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Tips for injury-free sandbagging

Experts say it's important to know your limits

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How to safely sandbag

Are you healthy enough to sandbag?

Flood reception centre poised to open

Winnipeg Health Region
Published Friday, April 8, 2011

Are you thinking about answering the city’s call for volunteer sandbaggers?

If so, you may want to take steps to ensure you don’t injure yourself while doing your civic duty.

Fortunately, Winnipeg Health Region experts say it is easy to stay injury-free while sandbagging, as long as you follow some basic rules.

The important thing is to treat sandbagging as an athletic activity and be mindful of your body’s limits, says Stan Szumlak, an athletic therapist and orthopedic technologist with the Pan Am Clinic. That means you should warm up properly before getting to work.

To warm up, Szumlak recommends mimicking the activities your body will be doing while sandbagging. “Prepare as well as you can – don’t just wish yourself well – with a proper warm up. Practice imaginary lifts with no weight,” he says. “Prepare the muscles you’re going to be using.”

Gentle backward and forward bends, bending at your knees and getting your arms and shoulders ready with big lazy arm circles, shoulder circles and wrist circles will prepare the joints and tissues for stress.  You’ll also want to do waist circles (as if you were using a hula hoop) and even knee circles to help get your body ready for the activity.

Doing these same activities before sandbagging, after you’re done and the morning after sandbagging will help your body recover from the additional strain and activity.

Preparing also means making sure your body is adequately fuelled and hydrated. Athletes typically eat a meal two hours before their event. They stay hydrated and grab snacks before and during the event.  “Continuously fuel your body,” says Szumlak. “Take breaks to refuel as well as hydrate.”

What are you wearing? Szumlak suggests dressing in layers like cross country ski wear – moisture wicking garments that provide coverage to your arms and legs. Make sure your shoes are firm and provide the appropriate support.

And be mindful of removing layers as the mercury rises. “People start peeling off clothes when it’s sunny and the skin hasn’t been exposed to sun in a while,” says Szumlak.

If rain is in the forecast, you’ll also need rainproof gear and footwear to protect you while you sandbag.

Pay attention to your body

Sandbagging can be a stressful activity. You may feel pressured to move quicker than you are able to or than is safe to do for your age or activity level. "Remember to breathe. It’s not a race. Listen to your body. We all mean well but you don’t want to suffer as a result,” says Szumlak.

You may feel stressed or pressured to do more than it is safe for you to do because you want to help out. This can put your health at risk. Be mindful of what you can and can’t reasonably do while you’re doing the activity. It may be hard, but do just what you can and no more.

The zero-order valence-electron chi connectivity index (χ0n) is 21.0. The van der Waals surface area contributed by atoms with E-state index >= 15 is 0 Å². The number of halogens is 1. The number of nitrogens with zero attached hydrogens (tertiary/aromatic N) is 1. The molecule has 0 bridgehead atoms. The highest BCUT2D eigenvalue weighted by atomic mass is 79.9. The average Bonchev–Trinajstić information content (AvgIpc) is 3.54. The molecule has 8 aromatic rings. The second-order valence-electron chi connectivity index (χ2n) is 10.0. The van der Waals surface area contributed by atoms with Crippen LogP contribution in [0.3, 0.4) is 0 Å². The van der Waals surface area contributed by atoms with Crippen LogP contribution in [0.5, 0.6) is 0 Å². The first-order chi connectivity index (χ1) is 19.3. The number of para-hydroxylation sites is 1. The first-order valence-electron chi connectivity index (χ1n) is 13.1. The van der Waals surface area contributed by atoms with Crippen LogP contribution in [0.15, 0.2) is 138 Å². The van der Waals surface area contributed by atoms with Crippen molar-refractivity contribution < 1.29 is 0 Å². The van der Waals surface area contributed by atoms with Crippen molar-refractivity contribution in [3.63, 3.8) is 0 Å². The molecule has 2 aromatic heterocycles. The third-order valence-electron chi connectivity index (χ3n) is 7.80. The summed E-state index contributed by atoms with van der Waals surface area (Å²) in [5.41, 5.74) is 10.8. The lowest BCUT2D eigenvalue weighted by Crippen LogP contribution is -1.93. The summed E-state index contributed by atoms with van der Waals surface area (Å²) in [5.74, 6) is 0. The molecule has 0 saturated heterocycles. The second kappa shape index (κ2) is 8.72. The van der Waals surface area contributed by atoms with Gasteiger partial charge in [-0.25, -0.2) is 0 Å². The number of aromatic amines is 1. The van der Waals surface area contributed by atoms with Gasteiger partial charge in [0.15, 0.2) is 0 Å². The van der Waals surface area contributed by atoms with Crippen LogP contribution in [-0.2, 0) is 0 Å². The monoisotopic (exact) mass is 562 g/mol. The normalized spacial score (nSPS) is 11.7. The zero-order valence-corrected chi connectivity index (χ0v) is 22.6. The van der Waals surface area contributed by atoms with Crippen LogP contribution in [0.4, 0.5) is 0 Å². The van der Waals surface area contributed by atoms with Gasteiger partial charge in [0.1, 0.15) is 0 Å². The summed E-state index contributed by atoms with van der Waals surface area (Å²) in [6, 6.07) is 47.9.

The flip side of paying attention to your body and its limits means respecting the speed other sandbaggers can move at. Encourage those you're working with to be in tune and realistic about their sandbagging abilities.

After you’re done

Taking a few minutes to run through your warm up routine to cool down can help keep your body limber post-sandbagging. Stretches and mobility exercises will help your body come down after vigorous activity.

Remember to cool down and move your body the next morning to avoid a stiff, sore back and aching muscles.

If you happen to have an injury after sandbagging, health experts suggest you go to Urgent Care, see your family doctor or visit a walk-in clinic.

Related links
Urgent Care
City of Winnipeg

How to safely sandbag

Szumlak urges you to not toss that sandbag. If you do, you’re stretching the muscles incorrectly. That causes the muscles to be at greater risk for straining, tearing and soreness.

There are a few key tips to safely handle a sandbag so the job gets done but your body doesn’t suffer. Keep these tips in mind:

  1. Bend your legs at the knees with your feet apart.
  2. Lower your hips.
  3. Grip the bag with your arms bent.
  4. Keep the weight of the sandbag close to your body when lifting.
  5. Move the weight of the bag by moving your feet in small steps.
  6. Lower the weight to the stack or pass it to a partner – still keeping the weight of the bag as close as possible.
  7. Do not toss the bag. Bend your knees and place it.
  8. Listen to your body and respect your limits. Don’t go faster than you think you should go.

Are you healthy enough to sandbag?

“If you’re not used to doing endeavours for 20 minutes, don’t expect to sandbag for four or five hours. If you are used to being active for 20 minutes regularly, it’s still important for you to be cautious because sandbagging isn’t a regular activity that you’re used to. Everyone trains for a marathon but no one trains for sandbagging,” says Szumlak.

There may be other ways you can help or support people who are at risk of flooding instead of sandbagging. In fact, for certain people, sandbagging is not advisable. Here are some things to consider:

  1. Not sure if you should sandbag? Ask your doctor or primary caregiver. They’ll know your limits.
  2. If you have protective devices – such as a knee or wrist brace, or a weight training belt – wear them to help prevent injuries.

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